Despite an unfavourable base effect, agricultural growth rose to 4.1% in Q3 FY2018 from 2.7% each in the previous two quarters. This reflects the year-on-year (YoY) rise in the output of sugarcane, cotton, coarse cereals and rice, revealed by the Second Advance Estimates of crop production.

Moreover, the GDP growth improved to a five-quarter high of 7.2% in Q3 FY2018 from 6.5% in Q2 FY2018, driven by the Government final consumption expenditure (to 6.1% from 2.9%) and gross fixed capital formation (to 12.0% from 6.9%), even as the pace of growth of the private final consumption expenditure moderated to a 10-quarter low of 5.6% from 6.6%, respectively. In our view, the record high crop production in FY2018 may translate into a pick-up in private consumption growth, with a lag.

The double-digit growth of capital goods, the sharp rise in the capital spending of the GoI and the modest pick-up in the capital spending of the state governments in Q3 FY2018, are likely to have contributed to the six-quarter high expansion in gross fixed capital formation in Q3 FY2018. However, since the value of the new investment projects and the value of projects completed recorded a contraction in Q3 FY2018, it may be premature to conclude that a broad-based revival in investment activity has commenced.

 
     
  Weak PSBs initiate early recall of their AT-I bonds, risk of coupon skip subsides  
 

Given the recent recapitalisation by the Government of India (GoI), if banks currently under the prompt corrective action (PCA) framework were to recall their AT-I bonds, then some of them may not be able to meet the Tier I regulatory requirements (including capital conservation buffers) as on March 31, 2018. In this regard, five public sector banks (PSBs) have already issued notices to their additional tier I (AT-I) bondholders, intimating them about an exercise of early call option on their AT-I bonds.

As on December 31, 2017, the PSBs had AT-1 bonds outstanding of Rs 60,385 crore. Out of the banks that are currently under the PCA or are likely to come under PCA, ~60% of AT-I bonds totalling Rs 37,600 crore can be prematurely recalled. With a capital infusion of Rs 80,562 crore during Q4 FY2018, the effective recapitalisation will stand reduced for many PSBs. Accordingly, despite recapitalisation some banks can potentially be lower than the regulatory Tier I capital requirements level (including capital conservation buffer) for March 31, 2018.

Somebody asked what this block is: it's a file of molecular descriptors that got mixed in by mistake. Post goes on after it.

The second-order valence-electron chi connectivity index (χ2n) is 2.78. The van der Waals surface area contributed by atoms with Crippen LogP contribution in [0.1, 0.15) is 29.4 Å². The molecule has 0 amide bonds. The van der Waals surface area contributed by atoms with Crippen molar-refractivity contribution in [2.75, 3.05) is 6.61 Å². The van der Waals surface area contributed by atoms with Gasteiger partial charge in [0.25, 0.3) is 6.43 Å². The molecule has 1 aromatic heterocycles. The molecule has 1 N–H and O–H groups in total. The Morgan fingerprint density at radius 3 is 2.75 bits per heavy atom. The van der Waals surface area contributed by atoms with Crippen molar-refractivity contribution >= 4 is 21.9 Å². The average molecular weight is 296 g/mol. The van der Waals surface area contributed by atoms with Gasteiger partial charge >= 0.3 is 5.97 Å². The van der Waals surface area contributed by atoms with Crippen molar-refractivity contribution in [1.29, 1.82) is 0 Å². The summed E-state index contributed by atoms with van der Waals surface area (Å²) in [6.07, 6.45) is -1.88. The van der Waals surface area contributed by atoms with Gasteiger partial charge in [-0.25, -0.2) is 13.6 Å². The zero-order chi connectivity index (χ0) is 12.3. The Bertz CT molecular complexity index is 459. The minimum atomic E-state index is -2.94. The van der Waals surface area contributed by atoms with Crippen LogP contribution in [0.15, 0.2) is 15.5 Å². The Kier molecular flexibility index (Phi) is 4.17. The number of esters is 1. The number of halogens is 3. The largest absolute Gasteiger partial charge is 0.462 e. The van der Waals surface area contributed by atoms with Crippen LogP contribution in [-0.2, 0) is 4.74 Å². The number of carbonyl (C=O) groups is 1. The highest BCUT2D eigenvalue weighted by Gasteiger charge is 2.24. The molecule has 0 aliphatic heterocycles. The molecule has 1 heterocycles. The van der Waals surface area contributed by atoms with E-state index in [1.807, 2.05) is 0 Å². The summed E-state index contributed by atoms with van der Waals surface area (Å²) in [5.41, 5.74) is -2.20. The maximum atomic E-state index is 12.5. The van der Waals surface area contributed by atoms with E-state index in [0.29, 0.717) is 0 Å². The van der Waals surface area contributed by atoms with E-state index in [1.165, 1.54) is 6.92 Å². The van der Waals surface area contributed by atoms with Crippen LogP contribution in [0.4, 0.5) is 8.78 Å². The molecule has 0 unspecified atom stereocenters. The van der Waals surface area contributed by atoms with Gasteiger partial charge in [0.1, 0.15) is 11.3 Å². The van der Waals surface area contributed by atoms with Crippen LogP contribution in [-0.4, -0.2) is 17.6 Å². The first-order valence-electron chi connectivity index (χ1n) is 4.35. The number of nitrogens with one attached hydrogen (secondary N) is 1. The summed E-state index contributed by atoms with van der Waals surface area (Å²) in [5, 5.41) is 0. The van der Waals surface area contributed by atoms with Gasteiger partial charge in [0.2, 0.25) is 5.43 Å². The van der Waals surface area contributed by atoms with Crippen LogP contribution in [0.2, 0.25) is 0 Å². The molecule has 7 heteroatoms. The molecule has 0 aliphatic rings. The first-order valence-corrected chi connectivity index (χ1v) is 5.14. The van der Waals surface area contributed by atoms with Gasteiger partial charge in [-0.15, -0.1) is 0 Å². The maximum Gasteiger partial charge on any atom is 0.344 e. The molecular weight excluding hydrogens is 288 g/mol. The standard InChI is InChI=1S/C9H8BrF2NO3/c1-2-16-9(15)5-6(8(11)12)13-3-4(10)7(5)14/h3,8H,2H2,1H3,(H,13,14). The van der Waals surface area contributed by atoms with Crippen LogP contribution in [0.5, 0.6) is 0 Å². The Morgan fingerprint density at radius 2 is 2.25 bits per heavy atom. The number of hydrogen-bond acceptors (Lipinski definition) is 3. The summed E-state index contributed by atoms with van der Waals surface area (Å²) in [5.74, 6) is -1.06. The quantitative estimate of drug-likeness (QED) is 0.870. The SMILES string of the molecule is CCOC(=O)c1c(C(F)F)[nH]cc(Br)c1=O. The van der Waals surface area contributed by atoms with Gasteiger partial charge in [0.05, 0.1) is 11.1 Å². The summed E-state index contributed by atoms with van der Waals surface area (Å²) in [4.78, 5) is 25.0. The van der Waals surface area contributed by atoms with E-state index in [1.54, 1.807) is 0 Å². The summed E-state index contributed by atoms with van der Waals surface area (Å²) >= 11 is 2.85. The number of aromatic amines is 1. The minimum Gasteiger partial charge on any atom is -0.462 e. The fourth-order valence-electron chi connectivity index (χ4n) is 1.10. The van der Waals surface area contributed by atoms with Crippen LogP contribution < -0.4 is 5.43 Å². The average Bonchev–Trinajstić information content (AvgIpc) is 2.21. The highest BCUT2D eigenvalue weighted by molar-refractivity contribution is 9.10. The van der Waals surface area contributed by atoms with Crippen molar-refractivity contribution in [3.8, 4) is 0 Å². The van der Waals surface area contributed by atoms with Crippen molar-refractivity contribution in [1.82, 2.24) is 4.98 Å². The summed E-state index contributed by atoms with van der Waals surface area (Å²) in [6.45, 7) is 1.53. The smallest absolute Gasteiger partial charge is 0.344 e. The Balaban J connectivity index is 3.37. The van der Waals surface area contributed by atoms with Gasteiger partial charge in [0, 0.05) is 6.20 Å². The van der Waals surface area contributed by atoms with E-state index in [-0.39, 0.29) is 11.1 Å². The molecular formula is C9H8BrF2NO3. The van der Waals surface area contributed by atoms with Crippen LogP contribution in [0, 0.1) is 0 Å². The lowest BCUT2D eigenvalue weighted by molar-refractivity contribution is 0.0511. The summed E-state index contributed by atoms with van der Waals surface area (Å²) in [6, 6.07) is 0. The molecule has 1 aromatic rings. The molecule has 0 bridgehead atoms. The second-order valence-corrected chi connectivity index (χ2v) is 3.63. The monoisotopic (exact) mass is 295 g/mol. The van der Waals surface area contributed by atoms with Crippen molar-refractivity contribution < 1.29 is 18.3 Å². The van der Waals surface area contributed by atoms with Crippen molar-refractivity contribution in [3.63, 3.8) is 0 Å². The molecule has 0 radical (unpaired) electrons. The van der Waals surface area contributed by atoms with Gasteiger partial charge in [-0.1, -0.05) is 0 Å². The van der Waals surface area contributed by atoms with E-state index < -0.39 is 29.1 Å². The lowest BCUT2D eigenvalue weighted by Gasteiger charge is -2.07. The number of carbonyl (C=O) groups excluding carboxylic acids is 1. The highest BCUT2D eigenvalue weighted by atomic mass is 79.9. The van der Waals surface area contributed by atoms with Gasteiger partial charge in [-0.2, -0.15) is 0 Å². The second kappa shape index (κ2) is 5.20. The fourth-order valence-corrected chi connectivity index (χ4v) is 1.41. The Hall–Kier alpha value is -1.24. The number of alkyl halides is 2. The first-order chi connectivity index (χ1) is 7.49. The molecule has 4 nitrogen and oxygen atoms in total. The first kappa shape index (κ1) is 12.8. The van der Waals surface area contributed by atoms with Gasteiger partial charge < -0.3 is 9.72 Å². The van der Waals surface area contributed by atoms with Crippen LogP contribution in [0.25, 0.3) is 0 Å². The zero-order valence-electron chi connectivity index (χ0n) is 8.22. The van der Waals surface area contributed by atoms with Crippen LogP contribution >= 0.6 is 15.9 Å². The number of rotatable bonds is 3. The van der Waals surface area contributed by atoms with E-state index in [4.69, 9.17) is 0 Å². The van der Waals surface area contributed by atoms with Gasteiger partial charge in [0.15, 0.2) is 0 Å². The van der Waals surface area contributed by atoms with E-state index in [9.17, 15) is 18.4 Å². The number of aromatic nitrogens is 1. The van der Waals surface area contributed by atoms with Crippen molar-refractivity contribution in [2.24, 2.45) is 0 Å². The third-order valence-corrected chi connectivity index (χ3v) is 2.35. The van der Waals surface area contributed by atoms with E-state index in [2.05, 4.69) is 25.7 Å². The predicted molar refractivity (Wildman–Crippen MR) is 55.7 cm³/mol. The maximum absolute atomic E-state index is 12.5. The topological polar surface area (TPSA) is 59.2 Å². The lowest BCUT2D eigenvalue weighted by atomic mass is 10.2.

As per stock exchange filings by five PSBs (Bank of Maharashtra, Oriental Bank of Commerce, Dena Bank, IDBI Bank and Corporation Bank) and notice to the bondholders of these banks, the Reserve Bank of India (RBI) has confirmed the inclusion of a bank under the PCA framework as a ‘Regulatory Event’. Further, as per the terms of the AT-I bonds, banks have a right to exercise an early call option on their AT-I bonds upon occurrence of a regulatory event, among others, provided these are replaced with similar or better quality capital. This, coupled with the confirmation by RBI that capital infused under the recent recapitalisation programme can be utilised to replace the existing AT-I bonds and subsequent instructions from the GoI to recall their AT-I bonds, have triggered early calls by banks. The RBI has already invoked the PCA on 11 out of 21 PSBs (of which 10 banks have issued AT-I), and based on the PCA framework, as per ICRA’s estimates, five more PSBs can be included under the PCA framework. Earlier, in January 2018, the GoI had instructed PSBs not to issue AT-I bonds without prior approval. Accordingly, the weak banks would be required to raise equity capital to meet their overall Tier I requirements, which otherwise could have been met through the AT-I bonds.

With continued losses and significant erosion in accumulated profits, the serviceability of these bonds while adhering to regulatory features of these bonds was becoming a challenge for the PSBs. This had also created an ambiguity among the investors on likely skip of the coupon by weaker PSBs on their AT-I bonds. Cumulatively, the PSBs have reported losses before tax of over Rs 92,000 crore during Q3 FY2016-Q3 FY2018 (Rs 49,379 crore in FY2016, Rs 7,041 crore in FY2017 and Rs 35,600 crore during 9M FY2018). The recent revision in guidelines for resolution of stressed assets is likely to see a further deterioration in reported NPAs and an increase the credit provisioning requirements for banks, further pressurising their profitability.

During FY2018, some PSBs also paid coupon for their AT-I bonds, despite breaching the regulatory criterion for coupon servicing on these bonds. Further the risk related to these AT-I bonds’ likely inability to absorb losses, and the risk of allotting Tier I capital status to these bonds – in other words, creating an illusion of comfortable capitalisation, would be misleading, if these bonds are not allowed to absorb losses.

 
     
  Good tidings likely to continue for domestic steel industry